Liver Cancer

There are two types of liver cancer: primary cancer where cancer begins in the liver and secondary liver cancer where cancer has spread from another organ to the liver. Primary liver cancer in particular is closely associated with liver cirrhosis and hepatitis.

Primary Liver cancer is a very common malignancy among Chinese. It is the second most common cancer in Hong Kong after lung cancer. In the year 2008, there were 1,745 new cases of liver cancer in Hong Kong. Among them, about 80% were male and the rest female. It is most common in middle age male around 55 to 60 years of age.
Causes and Risk Factors
  • Individuals who have history of liver diseases including hepatitis and cirrhosis.
  • Hepatitis B or C carriers.
  • Gender factor as liver cancer is more common in men.
  • Exposure to environmental pollutants such as PVC in manufacturing plastics increases the risk.
  • Family history of having a close relative who has had a hepatoma (or haemochromatosis).
  • Excessive alcoholic consumption.
It is recommended that individuals having any of the risk factors should undertake regular checks so that the disease can be detected at an early stage. Once the disease is symptomatic, it is already in a late stage.
Common Symptoms
Liver cancer is often not symptomatic in the early stage. Some common symptoms of liver cancer in late stage include:
  • Upper abdominal pain;
  • Weight loss, decrease in appetite and fatigue;
  • Swelling of ankles;
  • Ascites;
  • Jaundice.
The following procedures are indicated for patients who are suspected to have liver cancer:
  • Blood test: This is to determine the serum alpha-fetoprotein level which is usually high in patients with the disease
  • Ultrasound or CT scan of the liver is useful to make a diagnosis and also as a guide to biopsy or MRI examination
  • Liver biopsy: It is an examination of the liver cells under a microscope to detect any abnormality.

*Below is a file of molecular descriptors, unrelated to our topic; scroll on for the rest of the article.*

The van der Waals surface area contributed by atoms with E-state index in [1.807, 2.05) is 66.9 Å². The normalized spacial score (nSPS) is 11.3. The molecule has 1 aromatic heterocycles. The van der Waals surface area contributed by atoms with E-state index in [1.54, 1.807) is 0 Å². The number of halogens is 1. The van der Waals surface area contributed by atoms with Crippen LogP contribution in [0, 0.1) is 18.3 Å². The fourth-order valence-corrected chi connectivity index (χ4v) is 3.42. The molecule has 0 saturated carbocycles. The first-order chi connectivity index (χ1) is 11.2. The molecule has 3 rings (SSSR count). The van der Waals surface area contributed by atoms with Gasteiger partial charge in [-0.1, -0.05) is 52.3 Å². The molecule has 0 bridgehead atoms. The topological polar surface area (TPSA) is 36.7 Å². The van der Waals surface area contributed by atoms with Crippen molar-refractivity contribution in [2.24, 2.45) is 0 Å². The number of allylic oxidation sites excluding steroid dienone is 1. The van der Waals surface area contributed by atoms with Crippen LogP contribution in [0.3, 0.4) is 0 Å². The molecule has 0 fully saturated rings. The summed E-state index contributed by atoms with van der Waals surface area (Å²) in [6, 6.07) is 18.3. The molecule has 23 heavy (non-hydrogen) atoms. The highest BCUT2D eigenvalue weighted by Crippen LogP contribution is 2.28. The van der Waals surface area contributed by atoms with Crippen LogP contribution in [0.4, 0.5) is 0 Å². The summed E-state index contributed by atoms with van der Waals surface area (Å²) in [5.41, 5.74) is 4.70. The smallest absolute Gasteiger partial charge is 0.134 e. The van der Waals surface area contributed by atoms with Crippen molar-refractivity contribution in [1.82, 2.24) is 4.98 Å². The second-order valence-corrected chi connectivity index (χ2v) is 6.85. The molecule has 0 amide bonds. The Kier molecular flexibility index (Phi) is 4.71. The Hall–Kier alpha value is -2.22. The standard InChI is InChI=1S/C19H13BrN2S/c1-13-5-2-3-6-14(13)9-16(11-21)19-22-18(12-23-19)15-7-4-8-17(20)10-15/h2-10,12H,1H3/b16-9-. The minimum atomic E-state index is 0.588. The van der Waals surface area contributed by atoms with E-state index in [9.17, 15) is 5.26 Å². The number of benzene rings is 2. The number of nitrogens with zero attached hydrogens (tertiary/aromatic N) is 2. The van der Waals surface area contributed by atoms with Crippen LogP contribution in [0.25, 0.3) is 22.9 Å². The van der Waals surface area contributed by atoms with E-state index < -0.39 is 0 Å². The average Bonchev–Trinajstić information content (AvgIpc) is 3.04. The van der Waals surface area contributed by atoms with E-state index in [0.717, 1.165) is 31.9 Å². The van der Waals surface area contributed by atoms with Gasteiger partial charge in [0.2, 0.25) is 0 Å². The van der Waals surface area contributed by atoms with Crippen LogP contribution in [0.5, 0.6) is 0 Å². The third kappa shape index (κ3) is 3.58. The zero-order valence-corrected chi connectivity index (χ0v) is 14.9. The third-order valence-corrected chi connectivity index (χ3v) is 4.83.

• Magnetic Resonance Imaging, hepatic angiogram and PET scan are sometimes indicated to delineate the extent of the illness and determine the best treatment option.
The following types of treatment may be given alone or together, depending on the patient’s condition:
  • Surgery: If the disease is detected at an early stage and has not spread outside the liver, surgical resection is the treatment of choice.
  • Thermal Ablation: For small tumours that are not amenable to surgery for various reasons, local ablation with radio-frequency can also be the choice of treatment.
  • Intra-arterial therapy: For large tumours that are not suitable for surgery or local ablation, and have not spread outside the liver, intra-arterial therapy can be considered. Intra-arterial therapy can be either in the form of chemoembolisation or yttrium-90 microspheres radioembolisation.
  • Chemotherapy: For a disease that has spread outside the liver or is not suitable for the above treatment, the only option of treatment is systemic chemotherapy.
  • Targeted Therapy: For metastasized liver cancer, targeted therapy is another treatment option with fewer side effects.
Prognosis for an early stage disease is good because either surgery or local ablation gives good control of the disease. For an inoperable stage disease, the prognosis is less favourable and treatment is most of the time palliative. At all times, the doctor will plan the most appropriate treatment according to the patient’s condition.

Unfortunately, it is difficult to detect liver cancer in its early stages. If you have the high risk factors such as being Hepatitis B or C carriers, it is recommended to undertake regular body checks and consult your doctor.

It is important to maintain a good healthy life to reduce cancer risk. A balanced diet and regular exercise are both important. Consumption of large amount of alcohol is detrimental to the liver. Vaccination for hepatitis B should be done for individuals who have the risk of contracting the virus and are negative for hepatitis B serology. Those who already have risk factors for liver cancer should undertake regular surveillance for early detection of the disease.